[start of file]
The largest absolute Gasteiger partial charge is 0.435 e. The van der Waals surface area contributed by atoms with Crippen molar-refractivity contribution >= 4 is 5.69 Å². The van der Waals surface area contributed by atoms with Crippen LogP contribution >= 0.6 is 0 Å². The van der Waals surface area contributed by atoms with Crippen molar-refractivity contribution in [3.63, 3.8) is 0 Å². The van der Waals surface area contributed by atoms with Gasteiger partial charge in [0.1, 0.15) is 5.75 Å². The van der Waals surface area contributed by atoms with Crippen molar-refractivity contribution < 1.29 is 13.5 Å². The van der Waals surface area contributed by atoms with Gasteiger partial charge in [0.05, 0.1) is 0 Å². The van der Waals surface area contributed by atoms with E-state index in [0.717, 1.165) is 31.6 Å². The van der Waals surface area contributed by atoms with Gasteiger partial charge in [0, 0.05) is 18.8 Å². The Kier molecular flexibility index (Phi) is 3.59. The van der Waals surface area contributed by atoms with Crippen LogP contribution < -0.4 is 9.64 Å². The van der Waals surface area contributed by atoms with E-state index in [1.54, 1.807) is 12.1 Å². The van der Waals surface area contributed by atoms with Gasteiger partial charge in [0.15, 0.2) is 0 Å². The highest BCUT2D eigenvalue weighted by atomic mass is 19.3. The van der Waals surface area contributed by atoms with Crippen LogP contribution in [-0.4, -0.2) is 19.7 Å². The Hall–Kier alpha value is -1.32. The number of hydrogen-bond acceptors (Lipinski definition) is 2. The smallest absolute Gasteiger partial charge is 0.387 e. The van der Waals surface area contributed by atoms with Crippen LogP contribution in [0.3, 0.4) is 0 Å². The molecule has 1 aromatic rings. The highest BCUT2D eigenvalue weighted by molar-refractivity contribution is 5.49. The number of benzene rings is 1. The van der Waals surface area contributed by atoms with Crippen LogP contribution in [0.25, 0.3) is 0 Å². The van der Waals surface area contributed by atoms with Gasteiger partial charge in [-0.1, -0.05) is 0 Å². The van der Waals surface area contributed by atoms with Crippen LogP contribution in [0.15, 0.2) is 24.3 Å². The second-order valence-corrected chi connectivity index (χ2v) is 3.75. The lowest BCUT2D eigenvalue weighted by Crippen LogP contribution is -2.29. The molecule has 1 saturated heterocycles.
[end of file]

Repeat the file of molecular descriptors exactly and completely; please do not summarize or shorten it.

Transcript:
The largest absolute Gasteiger partial charge is 0.435 e. The van der Waals surface area contributed by atoms with Crippen molar-refractivity contribution >= 4 is 5.69 Å². The van der Waals surface area contributed by atoms with Crippen LogP contribution >= 0.6 is 0 Å². The van der Waals surface area contributed by atoms with Crippen molar-refractivity contribution in [3.63, 3.8) is 0 Å². The van der Waals surface area contributed by atoms with Gasteiger partial charge in [0.1, 0.15) is 5.75 Å². The van der Waals surface area contributed by atoms with Crippen molar-refractivity contribution < 1.29 is 13.5 Å². The van der Waals surface area contributed by atoms with Gasteiger partial charge in [0.05, 0.1) is 0 Å². The van der Waals surface area contributed by atoms with E-state index in [0.717, 1.165) is 31.6 Å². The van der Waals surface area contributed by atoms with Gasteiger partial charge in [0, 0.05) is 18.8 Å². The Kier molecular flexibility index (Phi) is 3.59. The van der Waals surface area contributed by atoms with Crippen LogP contribution < -0.4 is 9.64 Å². The van der Waals surface area contributed by atoms with E-state index in [1.54, 1.807) is 12.1 Å². The van der Waals surface area contributed by atoms with Gasteiger partial charge in [0.15, 0.2) is 0 Å². The highest BCUT2D eigenvalue weighted by atomic mass is 19.3. The van der Waals surface area contributed by atoms with Crippen LogP contribution in [-0.4, -0.2) is 19.7 Å². The Hall–Kier alpha value is -1.32. The number of hydrogen-bond acceptors (Lipinski definition) is 2. The smallest absolute Gasteiger partial charge is 0.387 e. The van der Waals surface area contributed by atoms with Crippen LogP contribution in [0.3, 0.4) is 0 Å². The molecule has 1 aromatic rings. The highest BCUT2D eigenvalue weighted by molar-refractivity contribution is 5.49. The number of benzene rings is 1. The van der Waals surface area contributed by atoms with Crippen LogP contribution in [0.25, 0.3) is 0 Å². The van der Waals surface area contributed by atoms with Gasteiger partial charge in [-0.1, -0.05) is 0 Å². The van der Waals surface area contributed by atoms with Crippen LogP contribution in [0.15, 0.2) is 24.3 Å². The second-order valence-corrected chi connectivity index (χ2v) is 3.75. The lowest BCUT2D eigenvalue weighted by Crippen LogP contribution is -2.29. The molecule has 1 saturated heterocycles.